After Mr. Moskowitz was allowed to complete his remarks, several additional speakers addressed the Courtesy change, all objecting to the move to the end of the meeting and offering suggestions on how decorum could be maintained but by not  limiting Courtesy. Mr. Pomposello apologized for his outburst, adding that he was tired of residents using Courtesy to “badger” the board.  Ed Ciffone noted that the supervisor had violated his own rules when he continually interrupted another speaker who was commenting on a different issue.


Other subjects raised during Courtesy

Lexington Avenue rezoning.  Several residents from Clover and Ellis Streets expressed concerns about the proposed rezoning to multi family use for a parcel on  Lexington Avenue.  They also expressed concern that from the time they learned of the hearing, they only had two weeks to gather their thoughts; they wished they had been given more advance notice.


Supervisor Grace explained that the board would be holding a public hearing on the rezoning on February 2 and at that time the residents would have unlimited time to voice their concerns.  He also said that it was likely that the February 2 hearing would be adjourned two or more times.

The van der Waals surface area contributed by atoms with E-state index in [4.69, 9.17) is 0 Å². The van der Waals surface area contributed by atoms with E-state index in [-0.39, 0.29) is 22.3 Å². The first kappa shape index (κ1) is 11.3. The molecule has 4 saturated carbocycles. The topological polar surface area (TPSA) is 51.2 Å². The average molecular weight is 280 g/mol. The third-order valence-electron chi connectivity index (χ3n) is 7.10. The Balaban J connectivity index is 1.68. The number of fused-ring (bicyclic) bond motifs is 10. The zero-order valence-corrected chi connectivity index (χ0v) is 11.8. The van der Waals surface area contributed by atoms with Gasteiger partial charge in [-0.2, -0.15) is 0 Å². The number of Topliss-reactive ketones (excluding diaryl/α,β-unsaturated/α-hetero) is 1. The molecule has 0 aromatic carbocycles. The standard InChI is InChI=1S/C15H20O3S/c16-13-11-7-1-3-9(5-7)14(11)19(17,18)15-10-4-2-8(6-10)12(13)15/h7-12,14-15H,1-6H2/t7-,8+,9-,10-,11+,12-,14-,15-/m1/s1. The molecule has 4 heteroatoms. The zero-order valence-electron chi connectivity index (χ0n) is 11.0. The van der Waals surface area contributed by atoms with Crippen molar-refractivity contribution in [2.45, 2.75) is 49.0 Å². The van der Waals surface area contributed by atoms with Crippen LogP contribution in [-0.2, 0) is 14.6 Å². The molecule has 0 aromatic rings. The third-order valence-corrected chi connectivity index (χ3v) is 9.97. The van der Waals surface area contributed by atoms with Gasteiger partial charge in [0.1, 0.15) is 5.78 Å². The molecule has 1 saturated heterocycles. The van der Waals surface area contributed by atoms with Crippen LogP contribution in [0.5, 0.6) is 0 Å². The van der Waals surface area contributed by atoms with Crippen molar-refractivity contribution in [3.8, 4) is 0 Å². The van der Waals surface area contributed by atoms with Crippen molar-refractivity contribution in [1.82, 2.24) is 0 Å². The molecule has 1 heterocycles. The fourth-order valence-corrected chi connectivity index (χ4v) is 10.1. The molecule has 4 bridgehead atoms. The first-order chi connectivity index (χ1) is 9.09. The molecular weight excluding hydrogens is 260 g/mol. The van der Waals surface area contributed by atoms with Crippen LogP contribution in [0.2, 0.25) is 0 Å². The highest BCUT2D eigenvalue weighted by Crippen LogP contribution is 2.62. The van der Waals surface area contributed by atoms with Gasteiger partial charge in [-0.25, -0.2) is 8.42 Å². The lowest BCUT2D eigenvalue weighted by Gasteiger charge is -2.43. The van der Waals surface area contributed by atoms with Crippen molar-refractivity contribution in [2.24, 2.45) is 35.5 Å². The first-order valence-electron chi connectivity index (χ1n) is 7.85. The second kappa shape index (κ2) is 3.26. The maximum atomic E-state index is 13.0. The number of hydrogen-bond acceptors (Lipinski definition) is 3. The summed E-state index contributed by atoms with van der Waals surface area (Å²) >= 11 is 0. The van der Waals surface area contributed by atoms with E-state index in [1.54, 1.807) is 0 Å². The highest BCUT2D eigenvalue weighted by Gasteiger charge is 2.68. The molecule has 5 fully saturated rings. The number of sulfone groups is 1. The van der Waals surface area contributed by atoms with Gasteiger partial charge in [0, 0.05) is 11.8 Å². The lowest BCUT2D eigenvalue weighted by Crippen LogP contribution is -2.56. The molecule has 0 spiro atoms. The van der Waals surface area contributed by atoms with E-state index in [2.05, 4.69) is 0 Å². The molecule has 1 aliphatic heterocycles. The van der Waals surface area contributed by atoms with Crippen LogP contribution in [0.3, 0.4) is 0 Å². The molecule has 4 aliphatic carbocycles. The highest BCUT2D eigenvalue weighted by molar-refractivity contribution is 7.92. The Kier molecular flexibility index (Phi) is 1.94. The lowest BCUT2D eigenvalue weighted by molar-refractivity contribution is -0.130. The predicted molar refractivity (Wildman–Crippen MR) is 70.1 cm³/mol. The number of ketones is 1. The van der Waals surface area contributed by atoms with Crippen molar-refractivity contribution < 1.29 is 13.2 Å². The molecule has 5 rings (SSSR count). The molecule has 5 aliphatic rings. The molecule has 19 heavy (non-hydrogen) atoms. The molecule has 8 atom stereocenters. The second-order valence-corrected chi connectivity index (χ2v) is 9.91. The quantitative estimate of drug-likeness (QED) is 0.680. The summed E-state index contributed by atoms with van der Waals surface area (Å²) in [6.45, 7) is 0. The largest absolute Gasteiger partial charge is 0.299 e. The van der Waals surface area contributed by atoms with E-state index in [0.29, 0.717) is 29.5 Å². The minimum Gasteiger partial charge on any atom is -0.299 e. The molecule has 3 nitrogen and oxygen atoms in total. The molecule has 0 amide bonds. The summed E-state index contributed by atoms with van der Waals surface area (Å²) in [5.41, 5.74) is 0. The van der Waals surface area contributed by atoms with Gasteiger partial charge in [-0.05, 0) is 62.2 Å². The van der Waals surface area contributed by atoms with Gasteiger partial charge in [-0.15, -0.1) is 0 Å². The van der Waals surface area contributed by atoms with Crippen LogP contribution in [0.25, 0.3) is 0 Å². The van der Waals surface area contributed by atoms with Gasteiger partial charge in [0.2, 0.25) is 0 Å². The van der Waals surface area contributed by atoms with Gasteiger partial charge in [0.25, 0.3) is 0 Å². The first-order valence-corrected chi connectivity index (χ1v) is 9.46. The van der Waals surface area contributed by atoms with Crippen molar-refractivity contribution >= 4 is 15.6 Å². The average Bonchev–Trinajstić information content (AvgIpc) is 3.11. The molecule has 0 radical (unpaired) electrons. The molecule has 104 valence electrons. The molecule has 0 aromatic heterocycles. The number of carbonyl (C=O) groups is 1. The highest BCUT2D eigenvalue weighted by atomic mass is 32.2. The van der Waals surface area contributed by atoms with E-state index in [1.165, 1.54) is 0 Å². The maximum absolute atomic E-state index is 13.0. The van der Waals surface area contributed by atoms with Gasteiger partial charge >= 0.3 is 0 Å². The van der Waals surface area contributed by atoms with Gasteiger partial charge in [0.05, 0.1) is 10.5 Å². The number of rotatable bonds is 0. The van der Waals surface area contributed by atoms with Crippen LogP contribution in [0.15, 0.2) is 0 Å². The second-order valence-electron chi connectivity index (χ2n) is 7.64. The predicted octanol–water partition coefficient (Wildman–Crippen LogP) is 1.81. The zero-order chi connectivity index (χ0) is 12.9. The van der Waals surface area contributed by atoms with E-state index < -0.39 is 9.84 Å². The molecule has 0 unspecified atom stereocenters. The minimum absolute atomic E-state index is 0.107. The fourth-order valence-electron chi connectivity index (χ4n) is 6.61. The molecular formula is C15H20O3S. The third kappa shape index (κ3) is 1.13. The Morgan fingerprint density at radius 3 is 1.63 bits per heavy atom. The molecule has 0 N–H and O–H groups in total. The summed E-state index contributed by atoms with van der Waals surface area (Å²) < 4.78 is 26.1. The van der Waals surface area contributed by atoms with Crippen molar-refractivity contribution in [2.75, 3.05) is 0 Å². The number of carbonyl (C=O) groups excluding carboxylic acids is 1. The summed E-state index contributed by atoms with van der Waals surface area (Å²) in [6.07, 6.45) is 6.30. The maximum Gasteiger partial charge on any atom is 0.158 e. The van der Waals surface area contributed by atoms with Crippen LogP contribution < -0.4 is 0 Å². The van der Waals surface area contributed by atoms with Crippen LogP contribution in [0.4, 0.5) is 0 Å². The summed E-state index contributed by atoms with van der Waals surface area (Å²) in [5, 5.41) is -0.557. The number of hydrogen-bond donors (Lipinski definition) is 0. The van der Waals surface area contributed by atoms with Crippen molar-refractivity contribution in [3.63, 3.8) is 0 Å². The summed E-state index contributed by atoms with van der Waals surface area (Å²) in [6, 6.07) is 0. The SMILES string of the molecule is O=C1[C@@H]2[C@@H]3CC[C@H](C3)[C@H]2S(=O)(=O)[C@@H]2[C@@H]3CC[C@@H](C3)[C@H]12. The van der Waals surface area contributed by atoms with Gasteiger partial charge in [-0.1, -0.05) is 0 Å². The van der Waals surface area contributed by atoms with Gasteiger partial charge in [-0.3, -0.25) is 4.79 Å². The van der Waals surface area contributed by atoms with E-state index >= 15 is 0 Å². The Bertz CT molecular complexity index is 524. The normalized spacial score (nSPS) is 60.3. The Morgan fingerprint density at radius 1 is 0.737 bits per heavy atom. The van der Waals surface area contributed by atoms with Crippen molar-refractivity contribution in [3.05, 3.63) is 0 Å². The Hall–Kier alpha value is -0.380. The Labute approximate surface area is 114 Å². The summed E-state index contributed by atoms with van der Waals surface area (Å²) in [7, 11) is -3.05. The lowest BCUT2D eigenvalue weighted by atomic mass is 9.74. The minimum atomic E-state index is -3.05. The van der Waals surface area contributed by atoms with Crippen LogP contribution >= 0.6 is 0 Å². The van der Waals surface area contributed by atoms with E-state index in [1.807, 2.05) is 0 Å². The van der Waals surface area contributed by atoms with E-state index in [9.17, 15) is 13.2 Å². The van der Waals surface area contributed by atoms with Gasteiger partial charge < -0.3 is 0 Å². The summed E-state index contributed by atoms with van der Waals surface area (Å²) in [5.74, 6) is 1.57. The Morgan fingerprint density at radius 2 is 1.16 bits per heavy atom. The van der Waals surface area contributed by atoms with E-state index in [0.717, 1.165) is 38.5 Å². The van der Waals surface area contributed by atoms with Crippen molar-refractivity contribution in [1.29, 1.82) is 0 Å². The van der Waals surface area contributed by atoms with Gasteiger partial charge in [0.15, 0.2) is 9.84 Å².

Quality of life issues. Dan Strauss went through a list of issues that he said the town was doing nothing about, including the Hilltop Hanover Service station, the Roma Building, and dog poop at the DeVito field.


In response, Supervisor Grace said that Councilman Diana had been put in charge of working on the Roma Building issue. He said the issue involved contamination under the building and Route 35, differences of opinion between the property owner and the DEC about how the contamination should be cleaned up and liability issues. Mr. Diana is to meet with the station owner and his lawyer tomorrow.


Regarding the dog issue, the supervisor said that last week’s newspaper article that implied that the town was reconsidering the new signs was wrong; despite what may have been said at the Recreation Commission meeting. He said the Town Board will move forward with the new signs which will follow the town’s existing law that says it is a violation for dogs to urinate or defecate in town parks.


Regarding Hilltop Service Station, the supervisor said the owner will be back before the board “shortly” and that he has already made a good faith effort to remedy the situation by removing the used cars from the site.


Listing addresses on resolutions. Calling attention to the fact that the public hearing notice on the agenda for Crompond Terraces only listed section, block, lot (SBL) numbers, Stewart Glass asked the board to include a street address or the name of the property so that the public would know what property was being discussed.


In response, the supervisor explained that the law only requires that SBL numbers be shown, but he agreed that it would be helpful to add the additional information.


$400,000 grant for Depot Square